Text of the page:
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Mercedes C350e Sport Test Drive Review

Date: 02 April 2015   |   Author: Nat Barnes

Category: Executive
P11D price: £37,820
Key rival: Volvo V60 PiH
On sale: June
Equipment: LED headlights, 17" alloy wheels, leather upholstery, Airmatic air suspension, heated front seats, Active Park Assist, Sat nav, Collision Prevention Assist Plus
Engines: Petrol: 279bhp 2.0-litre turbo plus electric motor
Trims: Sport, Sport Premium, Sport Premium Plus
Transmissions: 7-speed automatic

You've got to take your hat off to Mercedes, when it sees a potential market, it truly goes for it. Having only just introduced the S500 Plug-In Hybrid, June will see the arrival of this new C350e and by 2017 there will be a total of 10 plug-in hybrids in the three-pointed star's showroom.

Whatever your opinions of the technology (and there are many), it's hard to argue against the C350e's numbers. A lowly 48g/km CO2 figure, just 5% BIK, 19 mile electric only range and £756 annual tax bill at 40% are very tempting figures indeed. Even though the rate rises to 7% for 2016/17, that will still mean numbers that most business drivers can only dream of.

Under the C-Class's bonnet is the same 2.0-litre turbocharged petrol engine as the C200 petrol which, combined with a 6.2kWh battery, produces 279bhp and manages an impressive 0 to 62mph time of 5.9 seconds and 155mph top speed. Added to that are the aforementioned 48g/km emissions and, on-paper, 134.5mpg average fuel economy giving it an impressive balance of performance and parsimony.

As with other plug-in hybrids, the C350e's electric motor can replace or support the petrol engine with four different operating modes (Hybrid, E-mode, E-save and Charge) together with four different gearbox settings (Economy, Comfort, Sport and Sport+). Unusually though, the C350e not only uses radar to help recuperate its braking energy for the batteries but also what Mercedes terms its 'Haptic' throttle pedal to enable drivers to drive as economically as possible.

In essence, this throttle pedal has two different functions when in Economy mode. The first is a pressure point, so that the driver knows when the combustion engine will fire up when in hybrid mode. The second is when approaching a slower car ahead it gives a light tap under the pedal to tell the driver to lift off the throttle to better enable brake energy recuperation and also to allow the car to coast to save fuel.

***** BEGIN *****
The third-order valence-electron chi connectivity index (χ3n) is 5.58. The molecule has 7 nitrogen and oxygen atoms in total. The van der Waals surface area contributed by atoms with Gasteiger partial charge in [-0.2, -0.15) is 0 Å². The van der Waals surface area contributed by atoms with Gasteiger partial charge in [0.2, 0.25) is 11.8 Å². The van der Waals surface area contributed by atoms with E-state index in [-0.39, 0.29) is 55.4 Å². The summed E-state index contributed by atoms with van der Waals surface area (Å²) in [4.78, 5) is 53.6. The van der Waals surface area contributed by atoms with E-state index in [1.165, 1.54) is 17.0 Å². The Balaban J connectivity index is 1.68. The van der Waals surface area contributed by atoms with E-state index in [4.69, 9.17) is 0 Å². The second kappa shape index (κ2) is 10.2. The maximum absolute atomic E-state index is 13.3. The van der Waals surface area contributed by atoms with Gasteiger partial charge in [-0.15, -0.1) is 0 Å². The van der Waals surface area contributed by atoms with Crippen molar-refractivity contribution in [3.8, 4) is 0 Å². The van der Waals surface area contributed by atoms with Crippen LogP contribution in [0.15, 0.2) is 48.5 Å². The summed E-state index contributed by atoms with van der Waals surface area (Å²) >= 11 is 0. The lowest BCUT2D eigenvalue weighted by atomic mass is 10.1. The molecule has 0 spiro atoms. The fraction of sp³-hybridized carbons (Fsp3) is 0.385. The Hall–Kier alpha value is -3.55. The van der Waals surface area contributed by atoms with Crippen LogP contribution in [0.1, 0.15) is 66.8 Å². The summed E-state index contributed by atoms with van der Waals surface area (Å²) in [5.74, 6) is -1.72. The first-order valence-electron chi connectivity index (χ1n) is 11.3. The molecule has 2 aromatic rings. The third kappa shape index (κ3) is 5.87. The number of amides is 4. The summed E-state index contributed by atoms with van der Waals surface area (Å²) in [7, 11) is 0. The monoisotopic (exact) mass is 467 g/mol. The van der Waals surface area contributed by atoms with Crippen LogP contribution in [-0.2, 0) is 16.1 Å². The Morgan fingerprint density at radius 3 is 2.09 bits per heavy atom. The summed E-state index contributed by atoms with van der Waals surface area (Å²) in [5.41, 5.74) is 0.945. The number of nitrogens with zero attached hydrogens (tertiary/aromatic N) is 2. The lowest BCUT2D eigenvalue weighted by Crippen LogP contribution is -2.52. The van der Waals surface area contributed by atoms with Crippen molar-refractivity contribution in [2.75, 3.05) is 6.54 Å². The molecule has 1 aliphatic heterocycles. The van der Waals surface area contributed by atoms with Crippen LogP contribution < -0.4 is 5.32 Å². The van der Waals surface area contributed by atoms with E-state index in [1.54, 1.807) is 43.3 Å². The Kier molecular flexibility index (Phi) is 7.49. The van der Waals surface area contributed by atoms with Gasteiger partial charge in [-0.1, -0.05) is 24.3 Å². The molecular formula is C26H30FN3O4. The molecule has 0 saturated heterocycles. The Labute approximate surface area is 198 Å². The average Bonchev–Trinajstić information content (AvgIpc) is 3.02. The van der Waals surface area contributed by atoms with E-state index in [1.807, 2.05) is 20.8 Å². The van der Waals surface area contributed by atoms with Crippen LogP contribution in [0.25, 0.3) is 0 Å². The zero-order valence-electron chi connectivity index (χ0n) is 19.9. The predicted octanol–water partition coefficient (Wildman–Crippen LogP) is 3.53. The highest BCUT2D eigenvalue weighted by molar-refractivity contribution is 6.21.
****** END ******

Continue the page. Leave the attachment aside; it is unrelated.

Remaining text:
It might all sound a little odd, but the reality is that it works and is easy enough to ignore when you want to. What's not quite so easy to ignore though are the brakes which initially use energy recuperation before the actual physical brakes cut in. That change between the two modes isn't as smooth as we'd have liked and the brakes can frequently feel quite grabby and unprogressive.

That's a shame when the rest of the car is so good. We'd prefer to be able to vary the level of brake energy recuperation, but the reality is that it doesn't take too much concentration to coax some decent economy figures from the C350e. On one 30 mile journey in Economy mode, the engine remained off for 19 miles, we averaged 53.4mpg and 'won' 3.4 bonus miles.

The combined power delivery is smooth and, unlike some plug-in hybrids we've driven, it's remarkably easy to stay on electric power for as long as possible.

The downside of that is that the C350e isn't the most involving of driving experiences once you turn onto twistier back roads. Flicking it into Sport mode noticeably stiffens the car, but you can never escape the fact that it feels like a wide car and there's the (not-so-small) matter of that 315kg additional weight penalty over the C200 petrol. The steering could do with more feedback too.

The C350e makes a good case for itself, but like the BMW 3-Series Active Hybrid and Volvo V60 Plug-In, it's a pricey option against some talented turbo-diesel stablemates and needs some serious thought to make work financially for daily use.

Mercedes C350e Sport saloon

Model price range                          £37,875-£40,670
Residual value                                             35.4%%
Depreciat­ion                                                £24,445
Fuel                                                                 £2437
Service, maintenance and repair                    £2646
Vehicle Excise Duty                                              £0
National Insurance                                            £887
Cost per mile                                                   67.8p
Fuel consumption                                      134.5mpg
CO2 (BIK band)                                     48g/km (5%)
BIK 20/40% per month                              £378/£756
Warranty                                       3yrs/ unlimited mls
Boot space (min/max)                       335/ 1370 litres
Engine size/power                              1991cc/279bhp


A refined drive with low running costs
  • Refined drive, temptingly low tax bill
  • Not the most involving driving experience, slightly grabby brakes